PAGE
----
Skip to content

Plot: mad scientist is making zombies out of natives on Caribbean island.

What is I Eat Your Skin if not gloriously lunkheaded and outrageously hilarious Florida drive-in hokum from the Sunshine State’s foremost specialist of such things, Del Tenney? Arriving too late to be of any importance in shaping the zombie mythology and harkening back to the halcyon days of Coleman Francis, Harold P. Warren, Herschell Gordon Lewis, and Ed Wood I Eat Your Skin was a relic of a bygone era even back in 1964. Surpassed only in sheer incompetence by William Girdler and J.G. Patterson Jr., Del Tenney had made a name for himself with The Curse of the Living Corpse (1964) and The Horror of Party Beach (1964). I Eat Your Skin was his first feature before his acting as an associate producer on the epic Terence Young ensemble disasterpiece Poppies Are Also Flowers (1966), only for it to be released some five years later. I Eat Your Skin is a relic remembered for all the wrong reasons and loved for all the right ones. Even Mortician seems to acknowledge as much. Not that that is a good barometer for anything, but even a broken clock is right twice a day.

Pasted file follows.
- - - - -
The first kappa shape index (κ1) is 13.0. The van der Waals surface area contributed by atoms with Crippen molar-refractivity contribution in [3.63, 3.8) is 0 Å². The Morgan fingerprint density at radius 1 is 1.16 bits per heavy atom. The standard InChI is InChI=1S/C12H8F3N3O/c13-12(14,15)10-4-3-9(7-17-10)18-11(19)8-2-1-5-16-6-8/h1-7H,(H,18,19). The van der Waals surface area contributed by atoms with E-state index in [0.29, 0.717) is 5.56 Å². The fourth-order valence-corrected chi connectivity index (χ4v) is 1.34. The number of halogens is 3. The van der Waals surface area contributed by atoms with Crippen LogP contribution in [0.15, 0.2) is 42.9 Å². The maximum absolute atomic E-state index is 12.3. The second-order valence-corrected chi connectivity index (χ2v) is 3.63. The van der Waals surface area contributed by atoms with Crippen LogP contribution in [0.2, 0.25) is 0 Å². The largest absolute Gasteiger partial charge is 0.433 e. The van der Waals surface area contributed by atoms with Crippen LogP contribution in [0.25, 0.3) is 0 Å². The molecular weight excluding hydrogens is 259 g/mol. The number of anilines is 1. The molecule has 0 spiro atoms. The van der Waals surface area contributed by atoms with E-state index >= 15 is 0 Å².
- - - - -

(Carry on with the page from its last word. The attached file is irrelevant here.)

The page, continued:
I Eat Your Skin was filmed in and around Florida (South Beach, Miami and Key Biscayne, to name the most prominent) over a three-week period in 1964 on an estimated budget of $120,000 under the working title of Caribbean Adventure to hide from investors that it was a horror feature. Tenney had brokered a distribution deal with Twentieth Century Fox who stipulated that he use a union production crew or otherwise the deal would not be honoured. Tenney was none too happy with the elongated production schedule (a week longer than his usual two) and he would end up describing the union crew as, "slow and uncooperative." Second unit direction was handled by that other veteran of Florida exploitation bilge, William Grefé. That Tenney insisted on black-and-white all but ensured that the deal with Fox would not go through. Endearing in its naivité but brazen enough to be exploitative I Eat Your Skin never lives up to the promise of its premise. By 1964 filmmakers across genres were boldly charging forward and pushing the envelope on any number of fronts. I Eat Your Skin does or has none of that. As for more recently, a drive-in theater sign for it can be briefly seen in the long-delayed Orson Welles film The Other Side of the Wind (which began production in 1970 but wouldn’t see release until 2018) advertizing it alongside I Drink Your Blood (1970). As is age-old tradition, it’s our solemn duty to report that there is no, and will not be any, skin-eating whatsoever in I Eat Your Skin.